Sembi Review - Watchable Emotional Drama
Sembi is an emotional drama starring Kovai Sarala in the female front, Ashwin Kumar plays an important role. The film is directed by Prabhu Solomon.
Sembi, an innocent 10-year-old girl is brutally raped by a gang of youngsters. It becomes a burning political issue and how the poor victim gets her justice forms the remaining story.
Despite the crime being so hard-hitting, the early proceedings are very usual for the cinema format. Also, the treatment is overly dramatic, surprisingly the film slowly starts moving on the promising side. There are sufferable and boring parts, due to good writing at certain stretches, the story and the happenings around it are touching. The screenplay is engaging to an extent, yet manages to create a little amount of tension about the conclusion. The political game is a bit interesting and will easily connect with the general public. The movie happens predominantly inside a bus, the scenes taking place are partially clap-worthy and partly cringe. Most of the stuff is cinematic, and goes illogical at times too, but somehow taps the audience pulse by delivering some relatable moments. Quite an old-school directorial technique and offers nothing innovative in terms of presentation. Dialogues could have been more powerful for the situations to provide a better impact and to tighten the attention of the viewers.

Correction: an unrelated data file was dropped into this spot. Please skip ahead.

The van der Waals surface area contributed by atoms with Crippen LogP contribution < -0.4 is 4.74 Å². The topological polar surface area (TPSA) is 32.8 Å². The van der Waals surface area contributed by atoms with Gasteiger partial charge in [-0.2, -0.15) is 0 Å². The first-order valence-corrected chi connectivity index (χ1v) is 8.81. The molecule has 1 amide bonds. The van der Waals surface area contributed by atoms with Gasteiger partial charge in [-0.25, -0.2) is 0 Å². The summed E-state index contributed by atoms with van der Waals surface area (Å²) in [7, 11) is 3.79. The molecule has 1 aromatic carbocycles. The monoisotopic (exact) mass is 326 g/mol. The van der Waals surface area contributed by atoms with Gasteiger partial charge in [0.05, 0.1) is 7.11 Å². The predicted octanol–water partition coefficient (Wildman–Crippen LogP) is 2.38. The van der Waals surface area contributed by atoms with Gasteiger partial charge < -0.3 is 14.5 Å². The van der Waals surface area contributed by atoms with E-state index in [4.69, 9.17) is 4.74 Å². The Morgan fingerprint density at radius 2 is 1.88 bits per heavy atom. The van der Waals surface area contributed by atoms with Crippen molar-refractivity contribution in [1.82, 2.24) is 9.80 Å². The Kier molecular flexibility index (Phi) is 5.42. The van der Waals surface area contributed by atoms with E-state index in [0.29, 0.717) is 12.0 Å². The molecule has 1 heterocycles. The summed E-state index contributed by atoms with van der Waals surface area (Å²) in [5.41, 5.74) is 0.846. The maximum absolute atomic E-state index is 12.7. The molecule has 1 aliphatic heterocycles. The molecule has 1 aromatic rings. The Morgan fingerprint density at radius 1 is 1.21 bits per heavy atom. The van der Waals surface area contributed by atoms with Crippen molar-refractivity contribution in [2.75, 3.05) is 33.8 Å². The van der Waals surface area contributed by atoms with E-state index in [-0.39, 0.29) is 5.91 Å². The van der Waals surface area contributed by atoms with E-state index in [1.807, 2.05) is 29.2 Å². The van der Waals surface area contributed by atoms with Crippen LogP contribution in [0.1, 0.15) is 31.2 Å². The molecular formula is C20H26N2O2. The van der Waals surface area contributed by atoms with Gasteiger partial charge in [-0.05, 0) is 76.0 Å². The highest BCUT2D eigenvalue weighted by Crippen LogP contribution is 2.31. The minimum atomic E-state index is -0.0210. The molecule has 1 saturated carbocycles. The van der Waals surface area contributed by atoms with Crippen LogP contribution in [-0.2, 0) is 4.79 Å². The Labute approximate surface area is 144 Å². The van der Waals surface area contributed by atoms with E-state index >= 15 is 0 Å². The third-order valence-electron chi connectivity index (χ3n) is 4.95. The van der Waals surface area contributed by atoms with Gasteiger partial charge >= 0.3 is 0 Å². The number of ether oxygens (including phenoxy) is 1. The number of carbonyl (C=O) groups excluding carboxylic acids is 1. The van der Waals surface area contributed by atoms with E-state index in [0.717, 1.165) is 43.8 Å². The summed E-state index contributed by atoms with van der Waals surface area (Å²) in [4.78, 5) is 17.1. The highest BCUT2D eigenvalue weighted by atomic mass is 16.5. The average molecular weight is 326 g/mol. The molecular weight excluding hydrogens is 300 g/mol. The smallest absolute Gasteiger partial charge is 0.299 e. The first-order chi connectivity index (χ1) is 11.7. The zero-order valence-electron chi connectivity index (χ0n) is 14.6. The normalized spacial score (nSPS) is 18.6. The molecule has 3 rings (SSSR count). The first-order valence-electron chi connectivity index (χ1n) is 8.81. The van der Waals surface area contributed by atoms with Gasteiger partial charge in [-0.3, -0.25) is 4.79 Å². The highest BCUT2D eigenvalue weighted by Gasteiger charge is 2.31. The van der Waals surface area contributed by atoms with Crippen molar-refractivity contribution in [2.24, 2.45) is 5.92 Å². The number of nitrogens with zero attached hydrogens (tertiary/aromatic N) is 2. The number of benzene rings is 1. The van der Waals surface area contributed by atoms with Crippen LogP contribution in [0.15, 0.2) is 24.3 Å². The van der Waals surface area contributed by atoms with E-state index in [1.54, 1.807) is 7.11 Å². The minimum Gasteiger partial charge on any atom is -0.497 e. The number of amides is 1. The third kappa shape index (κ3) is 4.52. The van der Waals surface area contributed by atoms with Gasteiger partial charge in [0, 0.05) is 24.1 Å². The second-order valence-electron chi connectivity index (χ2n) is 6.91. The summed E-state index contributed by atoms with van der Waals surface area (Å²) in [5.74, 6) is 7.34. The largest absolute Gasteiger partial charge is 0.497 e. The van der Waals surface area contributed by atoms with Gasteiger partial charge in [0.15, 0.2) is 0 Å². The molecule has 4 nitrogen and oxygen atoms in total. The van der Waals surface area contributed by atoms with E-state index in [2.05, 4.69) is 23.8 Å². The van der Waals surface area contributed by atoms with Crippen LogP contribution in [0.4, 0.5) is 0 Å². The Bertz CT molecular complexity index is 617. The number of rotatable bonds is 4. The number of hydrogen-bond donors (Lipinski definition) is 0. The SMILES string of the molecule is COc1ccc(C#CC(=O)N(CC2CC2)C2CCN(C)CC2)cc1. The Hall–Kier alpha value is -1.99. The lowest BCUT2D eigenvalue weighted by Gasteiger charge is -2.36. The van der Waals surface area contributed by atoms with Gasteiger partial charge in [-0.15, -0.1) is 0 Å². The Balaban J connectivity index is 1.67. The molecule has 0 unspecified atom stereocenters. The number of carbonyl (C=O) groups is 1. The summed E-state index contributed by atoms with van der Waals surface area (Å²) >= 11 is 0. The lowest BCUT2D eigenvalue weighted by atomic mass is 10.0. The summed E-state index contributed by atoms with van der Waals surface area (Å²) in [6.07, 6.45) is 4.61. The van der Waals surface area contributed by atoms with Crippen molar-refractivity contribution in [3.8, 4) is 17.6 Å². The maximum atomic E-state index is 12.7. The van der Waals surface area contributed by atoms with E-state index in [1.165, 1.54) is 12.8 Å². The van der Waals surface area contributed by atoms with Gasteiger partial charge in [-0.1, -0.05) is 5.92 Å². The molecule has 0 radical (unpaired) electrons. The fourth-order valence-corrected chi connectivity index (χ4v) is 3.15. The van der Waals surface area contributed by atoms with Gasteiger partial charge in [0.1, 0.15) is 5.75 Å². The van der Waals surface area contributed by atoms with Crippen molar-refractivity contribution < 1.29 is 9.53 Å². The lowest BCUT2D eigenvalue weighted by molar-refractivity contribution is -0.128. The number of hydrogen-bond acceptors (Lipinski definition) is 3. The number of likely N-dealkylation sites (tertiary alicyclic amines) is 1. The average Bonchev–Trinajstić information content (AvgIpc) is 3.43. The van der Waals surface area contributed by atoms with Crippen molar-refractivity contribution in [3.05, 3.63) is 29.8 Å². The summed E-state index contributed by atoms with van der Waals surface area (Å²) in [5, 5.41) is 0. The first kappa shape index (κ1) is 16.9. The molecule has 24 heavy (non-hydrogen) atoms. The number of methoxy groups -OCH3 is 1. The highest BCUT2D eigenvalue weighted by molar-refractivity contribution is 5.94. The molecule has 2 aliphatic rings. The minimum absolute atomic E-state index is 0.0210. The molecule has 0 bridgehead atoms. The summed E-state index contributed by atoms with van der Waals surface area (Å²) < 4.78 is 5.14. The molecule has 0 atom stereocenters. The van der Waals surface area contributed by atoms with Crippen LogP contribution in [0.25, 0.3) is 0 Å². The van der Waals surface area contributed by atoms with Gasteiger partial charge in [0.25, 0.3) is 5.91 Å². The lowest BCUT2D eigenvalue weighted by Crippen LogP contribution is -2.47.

Neat performance from Kovai Sarala, very focused and her career-best role. Ashwin Kumar does the job given to him, except for his flat dialogue delivery, his character is likable and sure to create a positive vibe on him going forward. The little girl is the central character, she expresses well especially while showcasing fear and anxiety. Thambi Ramaiah in a filler character does a bit too much. Plenty of other artists travel throughout the movie, no one is exceptional but thankfully no big odds too.
It’s a technically poor movie in all aspects. A couple of songs by Nivas K Prasanna are decent, but nothing soulful, the montage tracks are so bad. Background music is overused, there’s never a silent moment, everything is treated with non-stop melodramatic score. Visuals lack consistency, the rich moody shots we saw in Prabhusolomon’s earlier films Mynaa, Kumki, Kayal, etc are absent here, the magic is missing. Editing is absurd with random scene orders and suddenly some places are paused, lags quite a bit.
Convincing story that manages to create an impact despite the familiarity, delivered with a decent screenplay that has its moments. But the weak direction, disappointing input from the technical team tones it down to a passable one-timer.
Rating - 2.75/ 5